Concededly, it is true that some (though not all) activists affiliated with the youth protest movements that played a leading role in last winter’s eighteen-day uprising are fielding candidates in the elections, most notably through the Revolution Continues Alliance. The Revolution Continues encompasses the Revolution’s Youth Coalition, former April 6 movement members, and the activists who were once tied to the Muslim Brotherhood’s youth before they left the group earlier this year to help co-found the Egyptian Current Party.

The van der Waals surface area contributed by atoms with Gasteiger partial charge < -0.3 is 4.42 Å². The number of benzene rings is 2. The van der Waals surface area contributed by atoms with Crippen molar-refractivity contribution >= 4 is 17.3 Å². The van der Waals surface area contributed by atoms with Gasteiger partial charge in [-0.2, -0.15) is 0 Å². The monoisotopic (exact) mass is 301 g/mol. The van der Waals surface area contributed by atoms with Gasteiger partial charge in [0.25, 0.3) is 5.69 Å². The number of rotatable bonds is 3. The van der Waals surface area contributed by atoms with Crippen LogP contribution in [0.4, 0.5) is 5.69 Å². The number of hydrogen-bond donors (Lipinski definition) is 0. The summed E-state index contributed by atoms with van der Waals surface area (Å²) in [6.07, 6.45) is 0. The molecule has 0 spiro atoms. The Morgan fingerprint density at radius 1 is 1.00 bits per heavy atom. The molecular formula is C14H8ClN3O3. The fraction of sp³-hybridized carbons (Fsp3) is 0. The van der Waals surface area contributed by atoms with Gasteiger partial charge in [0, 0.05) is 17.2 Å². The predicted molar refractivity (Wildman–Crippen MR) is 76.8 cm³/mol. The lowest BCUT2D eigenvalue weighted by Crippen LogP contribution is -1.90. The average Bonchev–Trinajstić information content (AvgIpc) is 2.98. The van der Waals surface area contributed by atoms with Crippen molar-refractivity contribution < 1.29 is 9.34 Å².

However, the assumption that the political forces standing in support of the Tahrir Square occupation right now have a fair shot at securing substantial representation in the next parliament is unrealistic. A quick glance at the sheer number of candidates that each party or coalition is fielding signals that the voices that were most pronounced in Tahrir on January 25 are not the leading contenders in this race. For example, the Revolution Continues Alliance is only competing for about sixty percent of the seats in the lower house of parliament. On the other hand, traditional political forces inherited from the Mubarak era like Al-Wafd Party and the Muslim Brotherhood (not to mention all the NDP offshoots) are the groups that were able to gather the necessary resources to field candidates for almost all the available seats. Among newly established parties, it was only wealthy parties that succeeded in matching these groups in fielding enough candidates to contest a substantial number of the seats. These include the Free Egyptians –which was founded by billionaire Naguib Sawiris and is the leading party of the Egyptian Bloc coalition—as well as Salafist parties like Al-Nour—which seems to enjoy a great deal of funding from “unknown” financiers (though the Al-Nour’s rivals charge that it receives support from like-minded governments in the Gulf).